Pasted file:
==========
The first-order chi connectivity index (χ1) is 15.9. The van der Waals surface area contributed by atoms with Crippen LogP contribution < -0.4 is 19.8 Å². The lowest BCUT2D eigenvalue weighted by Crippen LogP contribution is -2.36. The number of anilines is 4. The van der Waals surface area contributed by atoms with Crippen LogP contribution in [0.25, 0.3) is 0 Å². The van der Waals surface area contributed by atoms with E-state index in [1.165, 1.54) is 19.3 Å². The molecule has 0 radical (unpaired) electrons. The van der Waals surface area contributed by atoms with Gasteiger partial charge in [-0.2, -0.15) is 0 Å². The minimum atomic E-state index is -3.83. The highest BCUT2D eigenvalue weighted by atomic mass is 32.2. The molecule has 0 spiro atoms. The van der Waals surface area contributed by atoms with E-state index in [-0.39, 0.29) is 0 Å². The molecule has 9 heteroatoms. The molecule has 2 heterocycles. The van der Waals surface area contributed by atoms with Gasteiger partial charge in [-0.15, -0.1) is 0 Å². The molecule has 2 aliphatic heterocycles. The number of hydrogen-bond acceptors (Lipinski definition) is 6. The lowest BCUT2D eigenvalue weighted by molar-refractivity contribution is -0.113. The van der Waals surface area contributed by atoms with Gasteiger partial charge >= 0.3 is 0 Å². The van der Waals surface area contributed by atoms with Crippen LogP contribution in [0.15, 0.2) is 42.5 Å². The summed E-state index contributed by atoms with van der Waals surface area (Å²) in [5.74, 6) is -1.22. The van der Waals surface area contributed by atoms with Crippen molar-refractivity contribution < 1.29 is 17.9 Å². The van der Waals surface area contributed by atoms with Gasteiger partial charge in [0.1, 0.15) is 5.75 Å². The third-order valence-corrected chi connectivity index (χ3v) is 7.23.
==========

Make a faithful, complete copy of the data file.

The first-order chi connectivity index (χ1) is 15.9. The van der Waals surface area contributed by atoms with Crippen LogP contribution < -0.4 is 19.8 Å². The lowest BCUT2D eigenvalue weighted by Crippen LogP contribution is -2.36. The number of anilines is 4. The van der Waals surface area contributed by atoms with Crippen LogP contribution in [0.25, 0.3) is 0 Å². The van der Waals surface area contributed by atoms with E-state index in [1.165, 1.54) is 19.3 Å². The molecule has 0 radical (unpaired) electrons. The van der Waals surface area contributed by atoms with Gasteiger partial charge in [-0.2, -0.15) is 0 Å². The minimum atomic E-state index is -3.83. The highest BCUT2D eigenvalue weighted by atomic mass is 32.2. The molecule has 0 spiro atoms. The van der Waals surface area contributed by atoms with E-state index in [-0.39, 0.29) is 0 Å². The molecule has 9 heteroatoms. The molecule has 2 heterocycles. The van der Waals surface area contributed by atoms with Gasteiger partial charge in [-0.15, -0.1) is 0 Å². The molecule has 2 aliphatic heterocycles. The number of hydrogen-bond acceptors (Lipinski definition) is 6. The lowest BCUT2D eigenvalue weighted by molar-refractivity contribution is -0.113. The van der Waals surface area contributed by atoms with Gasteiger partial charge >= 0.3 is 0 Å². The van der Waals surface area contributed by atoms with Crippen LogP contribution in [0.15, 0.2) is 42.5 Å². The summed E-state index contributed by atoms with van der Waals surface area (Å²) in [5.74, 6) is -1.22. The van der Waals surface area contributed by atoms with Crippen molar-refractivity contribution < 1.29 is 17.9 Å². The van der Waals surface area contributed by atoms with Gasteiger partial charge in [0.1, 0.15) is 5.75 Å². The third-order valence-corrected chi connectivity index (χ3v) is 7.23.